Consumers once shopped predominantly at their local stores; but first mail order catalogs and today the Internet have created new ways to shop for and purchase a wide range of goods and services. Similarly, consumers once arranged for taxis by hailing one from a street corner or by calling a dispatcher; yet today, smartphones and new software applications are shaking up the transportation industry, creating new business opportunities and new services for consumers.
In buying cars, however, these new ways to shop may not be available to consumers. For decades, local laws in many states have required consumers to purchase their cars solely from local, independent auto dealers. Removing these regulatory impediments may be essential to allow consumers access to new ways of shopping that have become available in many other industries.
This very question has been raised across the country, as a still-young car manufacturer, Tesla, pursues a direct-to-consumer sales strategy that does not rely on local, independent dealers.
In this case and others, many state and local regulators have eliminated the direct purchasing option for consumers, by taking steps to protect existing middlemen from new competition. We believe this is bad policy for a number of reasons.
American consumers and businesses benefit from a dynamic and diverse economy where new technologies and business models can and have disrupted stable and stagnant industries, often by responding to unmet or under-served consumer needs. When that occurs in an industry long subject to extensive regulation, existing businesses—like automobile dealers—often respond by urging legislators or regulators to restrict or even bar the new firms that threaten to shake up their market.
Out of 15 million cars sold in the U.S. in 2013, Tesla accounted for a little over 22,000. This hardly presents a serious competitive threat to established dealers. What it could represent is a real change to the way cars are sold that might allow Tesla to expand in the future and prove attractive to other manufacturers, whether established or new ones that have yet to emerge, and consumers. Efforts to litigate, legislate, and regulate to eliminate Tesla’s perceived threat have forced it to battle jurisdiction-by-jurisdiction for the simple right to sell its automobiles directly to consumers.
When the automobile industry was in its infancy, auto manufacturers recruited independent, locally owned dealers to reach consumers in localities across the country. State laws progressively embraced wide-ranging protections for these dealers due to a perceived imbalance of power between the typically small local dealers and major national manufacturers. Dealers persuaded lawmakers that they needed protections from abusive practices by manufacturers. Federal laws, too, developed to protect auto dealers from abuse.
These protections expanded until in many states they included outright bans on the sale of new cars by anyone other than a dealer—specifically, an auto manufacturer. Instead of “protecting,” these state laws became “protectionist,” perpetuating one way of selling cars—the independent car dealer. Such blanket bans are an anomaly in the broader economy, where most manufacturers compete to respond to consumer needs by choosing from among direct sales to consumers, reliance on independent dealers, or some combination of the two.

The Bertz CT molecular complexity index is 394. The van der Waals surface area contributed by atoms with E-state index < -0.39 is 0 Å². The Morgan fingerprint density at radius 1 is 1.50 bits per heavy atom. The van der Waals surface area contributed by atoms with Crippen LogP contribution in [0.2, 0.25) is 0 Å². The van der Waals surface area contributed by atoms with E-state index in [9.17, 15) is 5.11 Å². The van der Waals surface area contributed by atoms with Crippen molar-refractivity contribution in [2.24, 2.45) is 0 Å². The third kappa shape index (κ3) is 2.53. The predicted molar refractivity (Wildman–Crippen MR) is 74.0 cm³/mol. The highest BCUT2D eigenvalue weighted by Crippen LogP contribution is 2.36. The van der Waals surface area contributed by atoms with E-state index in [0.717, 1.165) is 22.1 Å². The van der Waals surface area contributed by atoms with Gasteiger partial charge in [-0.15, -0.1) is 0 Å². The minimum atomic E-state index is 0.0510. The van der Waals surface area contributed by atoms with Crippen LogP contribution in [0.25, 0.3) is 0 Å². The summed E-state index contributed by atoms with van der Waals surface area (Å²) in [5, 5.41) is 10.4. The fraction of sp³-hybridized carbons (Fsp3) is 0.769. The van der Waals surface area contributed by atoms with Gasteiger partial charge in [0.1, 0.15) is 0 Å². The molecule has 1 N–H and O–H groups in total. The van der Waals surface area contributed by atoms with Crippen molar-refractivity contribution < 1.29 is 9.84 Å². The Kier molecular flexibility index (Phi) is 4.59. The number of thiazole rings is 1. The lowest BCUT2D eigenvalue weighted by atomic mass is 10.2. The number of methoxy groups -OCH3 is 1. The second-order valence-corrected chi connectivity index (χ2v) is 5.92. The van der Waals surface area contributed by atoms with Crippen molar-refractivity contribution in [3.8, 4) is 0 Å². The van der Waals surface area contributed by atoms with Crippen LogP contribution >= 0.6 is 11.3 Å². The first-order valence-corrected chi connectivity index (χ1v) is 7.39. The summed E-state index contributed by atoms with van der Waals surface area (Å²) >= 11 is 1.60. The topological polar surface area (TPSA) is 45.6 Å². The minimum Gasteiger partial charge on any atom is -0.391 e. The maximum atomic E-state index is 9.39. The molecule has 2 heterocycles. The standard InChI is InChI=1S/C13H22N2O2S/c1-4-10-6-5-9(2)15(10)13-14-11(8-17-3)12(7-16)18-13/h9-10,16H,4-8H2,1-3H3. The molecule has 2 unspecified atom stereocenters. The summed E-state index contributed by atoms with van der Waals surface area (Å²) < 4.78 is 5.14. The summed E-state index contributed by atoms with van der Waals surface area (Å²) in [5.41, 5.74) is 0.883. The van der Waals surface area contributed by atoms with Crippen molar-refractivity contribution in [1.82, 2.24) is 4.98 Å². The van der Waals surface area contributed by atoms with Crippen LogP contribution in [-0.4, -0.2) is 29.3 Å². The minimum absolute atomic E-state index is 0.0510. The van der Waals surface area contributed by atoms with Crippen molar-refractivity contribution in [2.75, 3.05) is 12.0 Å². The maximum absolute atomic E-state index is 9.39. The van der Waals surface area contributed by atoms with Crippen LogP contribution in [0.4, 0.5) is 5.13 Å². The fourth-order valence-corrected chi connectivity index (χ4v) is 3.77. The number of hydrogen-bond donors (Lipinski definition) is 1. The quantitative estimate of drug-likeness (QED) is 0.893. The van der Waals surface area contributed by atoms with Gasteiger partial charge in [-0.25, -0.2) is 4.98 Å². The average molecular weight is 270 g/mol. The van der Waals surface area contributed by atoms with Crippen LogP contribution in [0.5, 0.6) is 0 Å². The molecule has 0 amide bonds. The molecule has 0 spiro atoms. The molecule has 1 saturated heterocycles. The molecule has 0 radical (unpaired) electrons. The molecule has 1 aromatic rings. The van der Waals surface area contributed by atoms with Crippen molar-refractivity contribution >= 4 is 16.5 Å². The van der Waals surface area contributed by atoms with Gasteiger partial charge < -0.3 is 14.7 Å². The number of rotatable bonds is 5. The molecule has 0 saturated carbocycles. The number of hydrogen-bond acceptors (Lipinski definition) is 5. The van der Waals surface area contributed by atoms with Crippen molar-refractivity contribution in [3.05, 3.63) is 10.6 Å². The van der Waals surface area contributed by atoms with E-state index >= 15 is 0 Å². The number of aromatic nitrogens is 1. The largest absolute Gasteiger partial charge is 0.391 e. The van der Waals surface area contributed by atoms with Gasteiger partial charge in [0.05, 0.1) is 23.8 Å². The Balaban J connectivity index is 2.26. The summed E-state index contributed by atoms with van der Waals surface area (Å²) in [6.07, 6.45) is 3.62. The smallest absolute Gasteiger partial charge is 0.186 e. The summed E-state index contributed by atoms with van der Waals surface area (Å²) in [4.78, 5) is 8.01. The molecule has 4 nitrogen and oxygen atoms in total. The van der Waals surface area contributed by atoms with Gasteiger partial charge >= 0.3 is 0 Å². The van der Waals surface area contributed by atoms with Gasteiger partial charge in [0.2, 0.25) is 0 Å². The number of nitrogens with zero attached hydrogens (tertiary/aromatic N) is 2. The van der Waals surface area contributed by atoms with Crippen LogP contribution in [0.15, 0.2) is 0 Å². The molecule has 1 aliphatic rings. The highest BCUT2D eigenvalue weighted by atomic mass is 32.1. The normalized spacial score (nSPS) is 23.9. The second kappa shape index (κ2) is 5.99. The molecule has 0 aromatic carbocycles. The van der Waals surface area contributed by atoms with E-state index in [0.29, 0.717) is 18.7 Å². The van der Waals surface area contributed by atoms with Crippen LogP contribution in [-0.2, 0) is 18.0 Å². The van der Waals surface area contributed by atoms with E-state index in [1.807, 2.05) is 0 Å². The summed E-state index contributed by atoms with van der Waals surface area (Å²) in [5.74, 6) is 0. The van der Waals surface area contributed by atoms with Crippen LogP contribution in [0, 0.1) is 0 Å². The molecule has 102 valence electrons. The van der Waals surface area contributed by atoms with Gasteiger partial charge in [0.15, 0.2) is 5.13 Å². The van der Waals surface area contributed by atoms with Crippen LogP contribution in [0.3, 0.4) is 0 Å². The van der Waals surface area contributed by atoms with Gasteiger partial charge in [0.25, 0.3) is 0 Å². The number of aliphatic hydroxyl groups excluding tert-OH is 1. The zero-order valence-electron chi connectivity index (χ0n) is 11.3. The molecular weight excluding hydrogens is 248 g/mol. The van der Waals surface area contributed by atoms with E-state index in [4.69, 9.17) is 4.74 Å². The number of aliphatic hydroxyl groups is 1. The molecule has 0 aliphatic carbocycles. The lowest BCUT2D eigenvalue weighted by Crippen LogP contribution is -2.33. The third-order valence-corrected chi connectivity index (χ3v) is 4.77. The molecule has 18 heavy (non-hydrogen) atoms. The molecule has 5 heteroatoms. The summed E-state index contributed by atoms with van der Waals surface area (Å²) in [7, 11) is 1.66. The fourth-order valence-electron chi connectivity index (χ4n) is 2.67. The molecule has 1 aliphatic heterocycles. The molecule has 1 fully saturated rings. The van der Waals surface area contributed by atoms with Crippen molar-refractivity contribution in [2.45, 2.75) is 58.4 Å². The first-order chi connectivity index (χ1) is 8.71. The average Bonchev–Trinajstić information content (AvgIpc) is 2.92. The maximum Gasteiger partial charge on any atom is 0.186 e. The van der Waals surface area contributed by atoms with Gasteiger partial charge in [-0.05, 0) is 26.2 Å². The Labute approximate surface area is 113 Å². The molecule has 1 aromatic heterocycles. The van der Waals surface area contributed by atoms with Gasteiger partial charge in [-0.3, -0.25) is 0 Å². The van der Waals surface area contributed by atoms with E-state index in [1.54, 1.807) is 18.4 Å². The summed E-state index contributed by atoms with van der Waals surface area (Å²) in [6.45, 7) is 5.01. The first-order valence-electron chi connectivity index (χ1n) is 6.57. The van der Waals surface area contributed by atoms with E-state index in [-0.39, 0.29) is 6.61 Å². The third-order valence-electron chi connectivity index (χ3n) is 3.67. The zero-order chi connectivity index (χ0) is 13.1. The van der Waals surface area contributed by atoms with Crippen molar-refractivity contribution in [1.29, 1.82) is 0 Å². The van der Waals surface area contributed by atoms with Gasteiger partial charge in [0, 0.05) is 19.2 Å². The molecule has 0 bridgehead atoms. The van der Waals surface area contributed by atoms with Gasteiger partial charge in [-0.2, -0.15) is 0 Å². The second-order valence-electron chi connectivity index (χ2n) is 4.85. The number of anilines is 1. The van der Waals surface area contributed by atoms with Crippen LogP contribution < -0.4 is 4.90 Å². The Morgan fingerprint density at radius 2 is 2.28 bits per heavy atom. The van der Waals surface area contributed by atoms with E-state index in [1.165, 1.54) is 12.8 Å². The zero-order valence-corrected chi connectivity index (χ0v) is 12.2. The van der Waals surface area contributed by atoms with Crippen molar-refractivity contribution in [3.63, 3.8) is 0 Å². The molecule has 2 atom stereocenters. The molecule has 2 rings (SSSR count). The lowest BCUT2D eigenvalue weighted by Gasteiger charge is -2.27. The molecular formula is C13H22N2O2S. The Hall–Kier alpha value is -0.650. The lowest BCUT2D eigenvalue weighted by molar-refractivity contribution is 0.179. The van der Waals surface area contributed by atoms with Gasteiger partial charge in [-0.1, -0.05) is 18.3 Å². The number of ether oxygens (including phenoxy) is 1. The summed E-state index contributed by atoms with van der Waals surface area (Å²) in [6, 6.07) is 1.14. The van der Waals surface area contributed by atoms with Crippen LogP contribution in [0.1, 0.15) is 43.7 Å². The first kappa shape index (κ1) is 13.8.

Dealers contend that it is important for regulators to prevent abuses of local dealers. This rationale appears unsupported, however, with respect to blanket prohibitions of direct sales by manufacturers. And, in any event, it has no relevance to companies like Tesla. It has never had any independent dealers and reportedly does not want them.
FTC staff have commented on similar efforts to bar new rivals and new business models in industries as varied as wine sales, taxis, and health care. We have consistently urged legislators and regulators to consider the potential harmful consequences this can have for competition and consumers. How manufacturers choose to supply their products and services to consumers is just as much a function of competition as what they sell—and competition ultimately provides the best protections for consumers and the best chances for new businesses to develop and succeed. Our point has not been that new methods of sale are necessarily superior to the traditional methods—just that the determination should be made through the competitive process.
Change is a critical dimension of that competitive process. Manufacturers in a variety of industries now reach consumers directly through websites, providing extensive information that was once only available from dealers or by phone or mail inquiry. And consumers routinely turn to the Internet as a convenient way to comparison shop and buy products and services.
Such change can sometimes be difficult for established competitors that are used to operating in a particular way, but consumers can benefit from change that also challenges longstanding competitors. Regulators should differentiate between regulations that truly protect consumers and those that protect the regulated. We hope lawmakers will recognize efforts by auto dealers and others to bar new sources of competition for what they are—expressions of a lack of confidence in the competitive process that can only make consumers worse off.
Andy is the Director of the Office of Policy Planning, Debbie is the Director of the Bureau of Competition, and Marty is the Director of the Bureau of Economics. The views expressed are their own, and do not necessarily reflect the opinion of the Commission or of any individual Commissioner.
The author’s views are his or her own, and do not necessarily represent the views of the Commission or any Commissioner.